Friday, September 15, 2006

Response to John Frame on Natural Law, part IV

The fifth numbered paragraph in Frame’s article says “The only remedy for the distortion of natural revelation is God’s grace.” This argument is true, but is a non sequitur with respect to the issue of the relationship between human law and natural law. As we have just said, the direct purpose of human law and government is not our salvation. Yet human government must exist even among non-Christians. To say that non-Christians’ view of the natural law or of God’s requirements is so distorted by sin that they cannot know good from evil at all, is to say that human governments, other than those run by Christians, are completely useless. While such governments are not as good, they are clearly not useless. Luther, of course, is famous (infamous?) for saying that he preferred governments by a wise Turk to a foolish Christian. Yet Luther certainly could not be accused of not being a reformer. Luther’s view of natural law was actually weaker than John Calvin’s. Calvin often referred to the natural law as “the moral law.” He saw it as identical with the law of God revealed in Scripture. For this reason, Calvin said these things about natural law: “The moral law…being contained under two heads, the one which simply enjoins us to worship God with pure faith and piety, the other to embrace men with sincere affection, is the true and eternal rule of righteousness prescribed to the men of all nations and all times. …Each nation has been left at liberty to enact the laws which it judges to be beneficial, still these are to be tested by the rule of charity, so that while thy vary in form, they must proceed on the same principal. Those barbarous and savage laws, for instance, which conferred honor on thieves, allowed the promiscuous intercourse of the sexes, and other things even fouler and more absurd, I do not think entitled to be considered laws, since they are not only altogether abhorrent to justice, but to humanity and civilized life. …as it is evident that the law of God which we call moral, is nothing else than the testimony of natural law, and of that conscience which God has engraven on the minds of men, the whole of this equity of which we now speak is prescribed by it. Hence it alone ought to be the aim, the rule, and end of all laws. Whether laws are formed after this rule, directed by this aim, and restricted to this end, there is no reason why they should be disapproved by us, however much they may differ from the Jewish law, or from each other.”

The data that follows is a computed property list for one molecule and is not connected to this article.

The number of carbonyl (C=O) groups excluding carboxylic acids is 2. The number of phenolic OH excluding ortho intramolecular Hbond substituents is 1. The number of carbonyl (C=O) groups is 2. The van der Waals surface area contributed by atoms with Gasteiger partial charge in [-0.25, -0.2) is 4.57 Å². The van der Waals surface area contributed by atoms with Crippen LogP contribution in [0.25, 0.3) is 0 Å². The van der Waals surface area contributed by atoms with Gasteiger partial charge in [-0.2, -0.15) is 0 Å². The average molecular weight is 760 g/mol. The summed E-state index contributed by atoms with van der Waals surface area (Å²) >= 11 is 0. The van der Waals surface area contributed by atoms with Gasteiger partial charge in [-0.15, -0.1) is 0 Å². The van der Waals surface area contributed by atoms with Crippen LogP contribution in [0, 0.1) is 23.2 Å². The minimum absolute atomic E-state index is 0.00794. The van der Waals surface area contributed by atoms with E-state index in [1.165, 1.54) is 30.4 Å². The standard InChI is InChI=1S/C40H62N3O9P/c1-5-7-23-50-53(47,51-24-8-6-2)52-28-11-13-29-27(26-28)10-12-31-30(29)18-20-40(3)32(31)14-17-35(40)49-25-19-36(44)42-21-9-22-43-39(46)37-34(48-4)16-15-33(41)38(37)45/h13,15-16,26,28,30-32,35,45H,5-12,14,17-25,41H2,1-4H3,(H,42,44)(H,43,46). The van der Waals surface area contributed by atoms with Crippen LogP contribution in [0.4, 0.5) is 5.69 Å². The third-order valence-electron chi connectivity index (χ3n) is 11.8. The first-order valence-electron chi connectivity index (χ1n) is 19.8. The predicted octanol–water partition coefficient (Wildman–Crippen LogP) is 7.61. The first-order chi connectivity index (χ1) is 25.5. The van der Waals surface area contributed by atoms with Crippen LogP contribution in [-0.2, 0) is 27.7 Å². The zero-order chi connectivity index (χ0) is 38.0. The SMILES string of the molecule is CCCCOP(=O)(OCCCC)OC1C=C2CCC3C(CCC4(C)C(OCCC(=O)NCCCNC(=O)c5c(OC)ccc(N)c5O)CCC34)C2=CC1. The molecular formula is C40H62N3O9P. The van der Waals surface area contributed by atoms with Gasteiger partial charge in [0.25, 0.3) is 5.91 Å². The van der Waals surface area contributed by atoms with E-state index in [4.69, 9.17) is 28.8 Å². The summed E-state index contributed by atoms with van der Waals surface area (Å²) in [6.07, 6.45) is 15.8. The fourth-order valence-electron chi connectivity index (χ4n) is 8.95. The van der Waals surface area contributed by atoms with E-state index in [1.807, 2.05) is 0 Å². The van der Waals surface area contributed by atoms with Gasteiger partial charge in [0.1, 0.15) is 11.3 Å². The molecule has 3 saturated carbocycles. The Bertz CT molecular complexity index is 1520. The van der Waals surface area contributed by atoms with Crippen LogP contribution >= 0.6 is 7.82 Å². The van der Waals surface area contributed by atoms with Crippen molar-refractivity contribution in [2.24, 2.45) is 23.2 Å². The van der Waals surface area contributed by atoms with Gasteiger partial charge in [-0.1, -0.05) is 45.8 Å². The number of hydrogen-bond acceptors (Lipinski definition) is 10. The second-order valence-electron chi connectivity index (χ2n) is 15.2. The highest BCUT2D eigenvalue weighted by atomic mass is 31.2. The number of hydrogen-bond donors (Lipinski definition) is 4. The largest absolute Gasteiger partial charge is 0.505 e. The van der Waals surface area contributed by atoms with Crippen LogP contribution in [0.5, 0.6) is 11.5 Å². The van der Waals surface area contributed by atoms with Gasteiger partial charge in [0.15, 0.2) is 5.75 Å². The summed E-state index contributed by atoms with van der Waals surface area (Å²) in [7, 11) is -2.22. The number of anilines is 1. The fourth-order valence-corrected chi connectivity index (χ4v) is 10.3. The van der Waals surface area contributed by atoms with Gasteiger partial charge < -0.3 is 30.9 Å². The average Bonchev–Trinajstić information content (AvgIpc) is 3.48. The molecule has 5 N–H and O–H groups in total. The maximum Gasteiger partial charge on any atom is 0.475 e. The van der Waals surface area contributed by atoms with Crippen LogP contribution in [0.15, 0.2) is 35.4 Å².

In Frame’s sixth paragraph he says “God’s grace comes to us through God’s special revelation, Scripture.” This is true. But God’s grace also comes to us through His general revelation. This is why it is often referred to as “common grace.” It is just that common grace is not grace unto salvation; it is merely grace for temporal life.

Frame’s seventh clause is “so we cannot understand natural revelation without distortion, unless we view it biblically.” There is no question that it is true that we cannot understand natural revelation without distortion unless we calibrate our understanding with the Word of God. But again, this is really a non sequitur if our argument is about the role of natural law in human government. Sin distorts everything that human beings do. Nevertheless, this distortion does not prevent our temporal survival nor does it make the order of God for the functioning of creation moot. Sin distorts hunger, but we still must eat. Sin distorts human relationships but we must relate to one another. Sin distorts our understanding of language, but language is still quite useful for practical purposes and allows us to communicate all sorts of subtle thoughts in great detail. Sin distorts our use of logic. Sometimes we insist that two plus two equals five, even though it is not so. But this does not mean that logic is wrong. Logic flows from the Logos of God. When our use of logic is in error, it is because we are not really being logical, not because there is any flaw in logic. We often distort God’s law, but we are more than aware enough of the requirements of God’s law to be utterly condemned for failing to keep what we know. God’s law provides us with more guidance for human government than we are capable of putting into practice. It is more than adequate for most practical purposes. While God’s law is revealed outside of Scripture will not lead to perfect or ideal governments, it is adequate for a much better government than any human government currently available for an example. Natural law with Scripture, however, is even better. There is no reason why it is not logical to use Scripture when our listeners will be willing to accept Scripture and to use natural law when our listeners are not willing to accept Scripture. If you cannot persuade a man that he should not cut off his arm because God has told him in the Old Testament not to mutilate his body, perhaps you can still persuade him not to cut off his arm because it will be painful. It is not wrong to make the second argument simply because the first is better. There is not a choice between special revelation and general revelation. Rather we use both when appropriate. Special revelation calibrates our understanding of general revelation. But general revelation is still of great use, especially when arguing with or influencing pagans. While the Scripture and the Holy Spirit clear up our understanding of natural revelation to the extent we’re willing to let them, natural law is still useful even among those who do not understand it clearly. If it were not, God would not say that human beings are made morally accountable by the knowledge of natural law.

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